Read more:

11:12 p.m. ET, May 22, 2022

"Staggering milestone" as over 100 million people forced to flee conflict, a record propelled by Ukraine war

From CNN’s Pierre Meilhan

A man gets out of an evacuation van in Sloviansk, Donetsk Oblast, Ukraine, on May 21.
A man gets out of an evacuation van in Sloviansk, Donetsk Oblast, Ukraine, on May 21. (Diego Herrera Carcedo/Anadolu Agency/Getty Images)

Over 100 million people have been forced to flee conflict, violence and persecution, a record figure setting a “staggering milestone,” the United Nations refugee agency said Monday.

The number of people forced to flee conflict, violence, human rights violations and persecution has now crossed the staggering milestone of 100 million for the first time on record, propelled by the war in Ukraine and other deadly conflicts,” the UNHCR said in a statement.

“One hundred million is a stark figure – sobering and alarming in equal measure. It’s a record that should never have been set,” said UN High Commissioner for Refugees Filippo Grandi.

“This must serve as a wake-up call to resolve and prevent destructive conflicts, end persecution, and address the underlying causes that force innocent people to flee their homes.”

The UNHCR said the war in Ukraine has displaced 8 million within the country this year, and more than 6 million refugee movements from Ukraine have been registered. The number has also been propelled by "new waves of violence" or conflict in Ethiopia, Burkina Faso, Myanmar, Nigeria, Afghanistan and the Democratic Republic of the Congo.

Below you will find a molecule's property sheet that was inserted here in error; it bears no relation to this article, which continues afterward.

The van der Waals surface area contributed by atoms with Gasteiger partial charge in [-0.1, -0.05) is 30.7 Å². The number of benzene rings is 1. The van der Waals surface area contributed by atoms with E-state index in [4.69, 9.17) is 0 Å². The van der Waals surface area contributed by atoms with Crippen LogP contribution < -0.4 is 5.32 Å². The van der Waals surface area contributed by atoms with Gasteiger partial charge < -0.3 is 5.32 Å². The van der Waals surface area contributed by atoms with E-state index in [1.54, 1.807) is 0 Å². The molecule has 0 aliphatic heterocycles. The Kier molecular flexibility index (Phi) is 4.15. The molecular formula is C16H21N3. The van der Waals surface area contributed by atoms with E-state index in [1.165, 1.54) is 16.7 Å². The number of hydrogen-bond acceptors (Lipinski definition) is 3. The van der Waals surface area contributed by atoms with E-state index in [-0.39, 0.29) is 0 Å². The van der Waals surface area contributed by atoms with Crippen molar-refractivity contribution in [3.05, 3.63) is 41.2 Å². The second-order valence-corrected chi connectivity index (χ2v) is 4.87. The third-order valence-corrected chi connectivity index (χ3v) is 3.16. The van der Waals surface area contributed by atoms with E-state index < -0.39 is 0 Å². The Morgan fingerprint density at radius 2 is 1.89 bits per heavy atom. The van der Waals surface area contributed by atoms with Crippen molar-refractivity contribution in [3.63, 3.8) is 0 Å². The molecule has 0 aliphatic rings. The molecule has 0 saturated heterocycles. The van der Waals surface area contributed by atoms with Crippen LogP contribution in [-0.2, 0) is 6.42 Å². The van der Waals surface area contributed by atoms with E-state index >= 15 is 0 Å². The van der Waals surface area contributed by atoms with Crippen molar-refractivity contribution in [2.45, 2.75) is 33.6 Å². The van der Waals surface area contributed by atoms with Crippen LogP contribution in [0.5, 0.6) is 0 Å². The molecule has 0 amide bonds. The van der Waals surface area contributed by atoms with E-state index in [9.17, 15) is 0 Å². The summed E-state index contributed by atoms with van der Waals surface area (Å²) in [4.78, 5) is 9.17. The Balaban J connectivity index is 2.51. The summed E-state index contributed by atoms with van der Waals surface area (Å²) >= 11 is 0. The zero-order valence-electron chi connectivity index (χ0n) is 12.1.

11:12 p.m. ET, May 22, 2022

Ukrainian President Zelensky announces "historic" joint customs control with Poland

From CNN's Mariya Knight and Pierre Meilhan

Ukrainian President Volodymyr Zelensky speaks during his nightly address, on Sunday.
Ukrainian President Volodymyr Zelensky speaks during his nightly address, on Sunday. (Youtube/Office of President of Ukraine)

Ukrainian President Volodymyr Zelensky announced a “historic” joint customs control with Poland on Sunday, stressing “unity of Ukrainians and Poles is a constant that no one will break.”

"A solution has been reached that is revolutionizing the order on our border," Zelensky said during his nightly video address. "We are introducing joint customs control with Poland. This will significantly speed up border procedures. It will remove most of the corruption risks. But it is also the beginning of our integration into the common customs space of the European Union. That is a truly historic process."

Zelensky's comments came on the heels of Polish President Andrzej Duda’s visit to Kyiv earlier in the day. Duda also emphasized the unity between the two countries as he became the first foreign leader since the Russian invasion to address Ukraine’s parliament, the Rada.

Zelensky described Ukrainian-Polish relations as "finally on a completely clean, sincere basis, without any quarrels and old conflict heritage. This is an achievement — the historic achievement of our people. And I want the brotherhood between Ukrainians and Poles to be preserved forever. As I talked about it today in front of the deputies, our unity of Ukrainians and Poles is a constant that no one will break."

Zelensky also said he signed a decree introducing a new award "to thank those cities of partner countries that have helped the most. And Rzeszow became the first such city. The savior city. It is fair to say."